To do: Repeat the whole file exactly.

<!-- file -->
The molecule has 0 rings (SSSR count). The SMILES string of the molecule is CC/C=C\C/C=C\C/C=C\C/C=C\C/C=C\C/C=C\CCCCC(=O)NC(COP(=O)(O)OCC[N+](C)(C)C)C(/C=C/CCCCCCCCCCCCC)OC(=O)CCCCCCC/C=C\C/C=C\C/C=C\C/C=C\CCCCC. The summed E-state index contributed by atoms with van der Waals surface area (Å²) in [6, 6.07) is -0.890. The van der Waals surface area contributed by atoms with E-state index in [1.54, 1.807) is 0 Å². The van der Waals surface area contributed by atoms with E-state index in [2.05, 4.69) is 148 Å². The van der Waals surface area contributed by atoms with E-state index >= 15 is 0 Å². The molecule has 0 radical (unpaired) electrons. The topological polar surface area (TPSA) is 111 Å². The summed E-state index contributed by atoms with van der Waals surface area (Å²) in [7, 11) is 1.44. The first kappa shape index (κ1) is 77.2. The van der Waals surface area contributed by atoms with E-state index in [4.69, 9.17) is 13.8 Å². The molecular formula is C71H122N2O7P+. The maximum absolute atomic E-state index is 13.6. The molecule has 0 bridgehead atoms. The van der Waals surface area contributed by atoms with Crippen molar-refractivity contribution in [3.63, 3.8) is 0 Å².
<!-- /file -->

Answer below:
The molecule has 0 rings (SSSR count). The SMILES string of the molecule is CC/C=C\C/C=C\C/C=C\C/C=C\C/C=C\C/C=C\CCCCC(=O)NC(COP(=O)(O)OCC[N+](C)(C)C)C(/C=C/CCCCCCCCCCCCC)OC(=O)CCCCCCC/C=C\C/C=C\C/C=C\C/C=C\CCCCC. The summed E-state index contributed by atoms with van der Waals surface area (Å²) in [6, 6.07) is -0.890. The van der Waals surface area contributed by atoms with E-state index in [1.54, 1.807) is 0 Å². The van der Waals surface area contributed by atoms with E-state index in [2.05, 4.69) is 148 Å². The van der Waals surface area contributed by atoms with E-state index >= 15 is 0 Å². The molecule has 0 radical (unpaired) electrons. The topological polar surface area (TPSA) is 111 Å². The summed E-state index contributed by atoms with van der Waals surface area (Å²) in [7, 11) is 1.44. The first kappa shape index (κ1) is 77.2. The van der Waals surface area contributed by atoms with E-state index in [4.69, 9.17) is 13.8 Å². The molecular formula is C71H122N2O7P+. The maximum absolute atomic E-state index is 13.6. The molecule has 0 bridgehead atoms. The van der Waals surface area contributed by atoms with Crippen molar-refractivity contribution in [3.63, 3.8) is 0 Å².